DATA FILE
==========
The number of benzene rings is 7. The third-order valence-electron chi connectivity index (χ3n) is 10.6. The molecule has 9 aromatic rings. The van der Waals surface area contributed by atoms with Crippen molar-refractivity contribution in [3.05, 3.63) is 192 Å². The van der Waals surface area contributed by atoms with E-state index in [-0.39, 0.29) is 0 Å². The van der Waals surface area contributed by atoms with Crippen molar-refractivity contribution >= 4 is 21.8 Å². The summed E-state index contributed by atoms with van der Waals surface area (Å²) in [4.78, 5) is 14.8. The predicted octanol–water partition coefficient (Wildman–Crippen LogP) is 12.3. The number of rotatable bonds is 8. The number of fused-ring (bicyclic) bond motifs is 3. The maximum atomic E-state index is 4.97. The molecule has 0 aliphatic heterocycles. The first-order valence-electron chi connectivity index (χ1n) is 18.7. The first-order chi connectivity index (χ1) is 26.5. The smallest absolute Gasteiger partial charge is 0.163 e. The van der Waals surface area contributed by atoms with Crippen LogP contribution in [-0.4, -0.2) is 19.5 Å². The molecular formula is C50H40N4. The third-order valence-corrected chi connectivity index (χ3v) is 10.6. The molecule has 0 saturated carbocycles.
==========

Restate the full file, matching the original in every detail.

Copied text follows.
The number of benzene rings is 7. The third-order valence-electron chi connectivity index (χ3n) is 10.6. The molecule has 9 aromatic rings. The van der Waals surface area contributed by atoms with Crippen molar-refractivity contribution in [3.05, 3.63) is 192 Å². The van der Waals surface area contributed by atoms with E-state index in [-0.39, 0.29) is 0 Å². The van der Waals surface area contributed by atoms with Crippen molar-refractivity contribution >= 4 is 21.8 Å². The summed E-state index contributed by atoms with van der Waals surface area (Å²) in [4.78, 5) is 14.8. The predicted octanol–water partition coefficient (Wildman–Crippen LogP) is 12.3. The number of rotatable bonds is 8. The number of fused-ring (bicyclic) bond motifs is 3. The maximum atomic E-state index is 4.97. The molecule has 0 aliphatic heterocycles. The first-order valence-electron chi connectivity index (χ1n) is 18.7. The first-order chi connectivity index (χ1) is 26.5. The smallest absolute Gasteiger partial charge is 0.163 e. The van der Waals surface area contributed by atoms with Crippen LogP contribution in [-0.4, -0.2) is 19.5 Å². The molecular formula is C50H40N4. The third-order valence-corrected chi connectivity index (χ3v) is 10.6. The molecule has 0 saturated carbocycles.